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The Stigma Surrounding Ketamine

The misuse of ketamine and the history of recreational use in the club and rave scene has led to the development of a bad reputation for this medicine. This has made it problematic for health care providers who clearly see the utility of this medicine for the treatment of depression, anxiety, PTSD, pain, and other mental illness when used in the appropriate fashion. Ketamine has been used since the early 2000s to treat these conditions and has been proven to be a powerful tool with significant efficacy and safety. Traditional anti-depressants such as SSRI’s have been associated with serious side effects, and have less than optimal efficacy rates (approximately 30%) for the treatment of depression. Ketamine, on the other hand, has impressive efficacy rates of upwards to 70% with a much more favorable safety profile. Ketamine has been shown to have such positive effects for other mental illnesses that in some cases, many providers have begun using it off-label for the treatment of conditions despite not having full FDA approval.

Here at Innerbloom Ketamine Therapy we want to clear the air of misinformation and the stigma of ketamine.

Stigma #1: Ketamine can be addictive and cause bladder problems

Ketamine addiction is extremely rare, and it has not been found to cause any physical dependence. Ketamine is a very rapidly metabolized medication that is cleared by the body in essentially 3 hours. The mechanism of action via glutamate differs from opioids and does not involve serotoninergic and dopaminergic processes associated with pleasure and addiction. Therapeutic doses for treatment of mental illnesses are substantially less than those associated with recreational use. Therapeutic doses for depression typically starting at 0.5 milligrams per kilogram of body weight whereas reported doses of recreational use can be upwards to 1000 milligrams.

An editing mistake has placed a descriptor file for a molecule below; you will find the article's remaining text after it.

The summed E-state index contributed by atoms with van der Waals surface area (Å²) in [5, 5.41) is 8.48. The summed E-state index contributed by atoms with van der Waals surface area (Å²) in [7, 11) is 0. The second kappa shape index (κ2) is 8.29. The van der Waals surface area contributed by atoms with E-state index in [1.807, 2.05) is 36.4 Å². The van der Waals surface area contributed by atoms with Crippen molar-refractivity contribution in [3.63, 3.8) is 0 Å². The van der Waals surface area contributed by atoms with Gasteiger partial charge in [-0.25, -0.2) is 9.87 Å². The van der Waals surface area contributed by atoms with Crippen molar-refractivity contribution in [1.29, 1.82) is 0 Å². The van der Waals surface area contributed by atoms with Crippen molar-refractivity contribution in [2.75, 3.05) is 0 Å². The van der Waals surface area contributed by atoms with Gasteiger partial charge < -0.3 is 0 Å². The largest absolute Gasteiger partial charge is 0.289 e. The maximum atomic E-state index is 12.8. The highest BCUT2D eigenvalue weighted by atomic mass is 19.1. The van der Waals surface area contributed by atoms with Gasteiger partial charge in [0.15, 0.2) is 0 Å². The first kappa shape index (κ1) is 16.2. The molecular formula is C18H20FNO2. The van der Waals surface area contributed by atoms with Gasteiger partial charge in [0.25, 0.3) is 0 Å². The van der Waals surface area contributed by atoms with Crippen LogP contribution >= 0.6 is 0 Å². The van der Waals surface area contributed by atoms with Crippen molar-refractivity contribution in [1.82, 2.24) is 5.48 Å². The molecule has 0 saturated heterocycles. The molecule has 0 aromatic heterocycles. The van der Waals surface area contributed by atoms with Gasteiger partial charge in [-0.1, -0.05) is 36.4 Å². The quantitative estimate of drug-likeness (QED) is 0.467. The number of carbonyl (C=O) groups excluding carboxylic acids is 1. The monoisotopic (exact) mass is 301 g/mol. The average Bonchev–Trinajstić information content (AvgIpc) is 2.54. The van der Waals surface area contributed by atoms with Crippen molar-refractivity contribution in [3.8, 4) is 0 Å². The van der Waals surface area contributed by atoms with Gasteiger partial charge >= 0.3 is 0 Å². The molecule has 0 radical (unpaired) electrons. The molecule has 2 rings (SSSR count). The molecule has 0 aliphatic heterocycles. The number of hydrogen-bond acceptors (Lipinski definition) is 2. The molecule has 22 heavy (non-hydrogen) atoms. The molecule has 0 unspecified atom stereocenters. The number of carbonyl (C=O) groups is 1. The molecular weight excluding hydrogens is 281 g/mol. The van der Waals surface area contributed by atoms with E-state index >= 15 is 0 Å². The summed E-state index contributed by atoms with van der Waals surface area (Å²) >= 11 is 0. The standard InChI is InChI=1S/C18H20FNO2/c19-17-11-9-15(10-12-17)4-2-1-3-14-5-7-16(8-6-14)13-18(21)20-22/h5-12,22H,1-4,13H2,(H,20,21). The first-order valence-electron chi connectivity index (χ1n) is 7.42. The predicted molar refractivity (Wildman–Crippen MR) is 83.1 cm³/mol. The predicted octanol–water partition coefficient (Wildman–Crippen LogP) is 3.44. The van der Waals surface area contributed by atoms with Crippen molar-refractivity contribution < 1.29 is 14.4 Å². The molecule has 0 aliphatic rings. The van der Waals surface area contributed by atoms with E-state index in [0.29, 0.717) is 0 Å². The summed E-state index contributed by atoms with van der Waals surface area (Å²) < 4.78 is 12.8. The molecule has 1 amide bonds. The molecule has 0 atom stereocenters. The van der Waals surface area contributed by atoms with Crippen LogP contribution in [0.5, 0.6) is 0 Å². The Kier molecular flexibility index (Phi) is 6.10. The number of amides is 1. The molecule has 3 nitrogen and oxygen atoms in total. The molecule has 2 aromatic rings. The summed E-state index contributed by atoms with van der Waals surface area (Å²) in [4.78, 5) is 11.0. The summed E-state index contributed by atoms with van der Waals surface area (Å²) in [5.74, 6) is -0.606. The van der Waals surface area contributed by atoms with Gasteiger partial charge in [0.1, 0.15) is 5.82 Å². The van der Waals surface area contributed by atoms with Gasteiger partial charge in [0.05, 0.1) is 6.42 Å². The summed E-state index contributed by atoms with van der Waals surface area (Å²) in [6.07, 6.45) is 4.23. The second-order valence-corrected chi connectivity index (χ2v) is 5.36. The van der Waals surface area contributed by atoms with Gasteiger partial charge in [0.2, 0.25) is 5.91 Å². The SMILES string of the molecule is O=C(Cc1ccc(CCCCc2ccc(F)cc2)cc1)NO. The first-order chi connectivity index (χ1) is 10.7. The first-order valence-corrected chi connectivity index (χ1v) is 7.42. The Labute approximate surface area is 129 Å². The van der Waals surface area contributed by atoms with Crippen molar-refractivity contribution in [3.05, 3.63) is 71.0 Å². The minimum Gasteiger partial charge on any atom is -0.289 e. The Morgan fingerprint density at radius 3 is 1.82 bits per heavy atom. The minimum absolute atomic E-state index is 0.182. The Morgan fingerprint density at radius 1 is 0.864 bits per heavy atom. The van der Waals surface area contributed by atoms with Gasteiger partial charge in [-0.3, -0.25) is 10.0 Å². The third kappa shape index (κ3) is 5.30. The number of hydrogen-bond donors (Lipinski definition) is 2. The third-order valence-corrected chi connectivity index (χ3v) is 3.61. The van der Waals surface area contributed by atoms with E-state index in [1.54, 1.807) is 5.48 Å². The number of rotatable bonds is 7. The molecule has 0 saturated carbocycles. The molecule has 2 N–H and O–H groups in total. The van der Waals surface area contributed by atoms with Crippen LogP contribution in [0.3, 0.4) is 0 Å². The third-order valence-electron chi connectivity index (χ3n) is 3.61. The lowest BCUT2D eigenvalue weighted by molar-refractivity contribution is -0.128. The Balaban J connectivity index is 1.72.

Bladder problems related to ketamine use, especially ketamine-associated ulcerative cystitis is only associated at extremely supratherapeutic doses and frequent use. Ketamine associated ulcerative cystitis is not a concern for therapeutic doses used in a professional setting for the treatment of mental illnesses. According to assistant director general for Health Systems and Innovation of the World Health Organization Marie-Paule Kieny, “The medical benefits of ketamine far outweigh potential harm from recreational use.” Not only is the risk for addiction for ketamine extremely low, but ketamine has also been used to treat addiction disorders and has had promising results for alcohol dependence and abuse.

Stigma #2: Ketamine is a horse tranquilizer

Ketamine is a popular anesthetic that has been used in veterinary medicine since the 1960s and was then approved by the FDA for human use in 1970. It is a favored anesthetic agent in a veterinary setting because it does not cause respiratory difficulties and cardiac instability, thus animals do not require supplemental oxygen or intubation. Ketamine was a lifesaving medication on the battlefield in the Vietnam War given its ease of use, safety, and again, because it does not require a breathing tube insertion that is commonly required for other anesthetic agents. In addition, doses of ketamine for the treatment of depression and other mental illness are approximately 1/100th the amount a patient would receive as an anesthetic agent. Many other medications used in veterinary medicine are also common in human use including anti-inflammatories and antibiotics.

The misinformation and stigma of ketamine needs to be cleared and it is time that we rethink the use of ketamine and how useful it can be for many patients suffering mental illness worldwide. Over 16 million Americans, or approximately 7% of the US population age eighteen or older suffer from depression, with 840,000 that will try to commit suicide. Help is on the way with ketamine becoming a key player and an invaluable tool for mental health.

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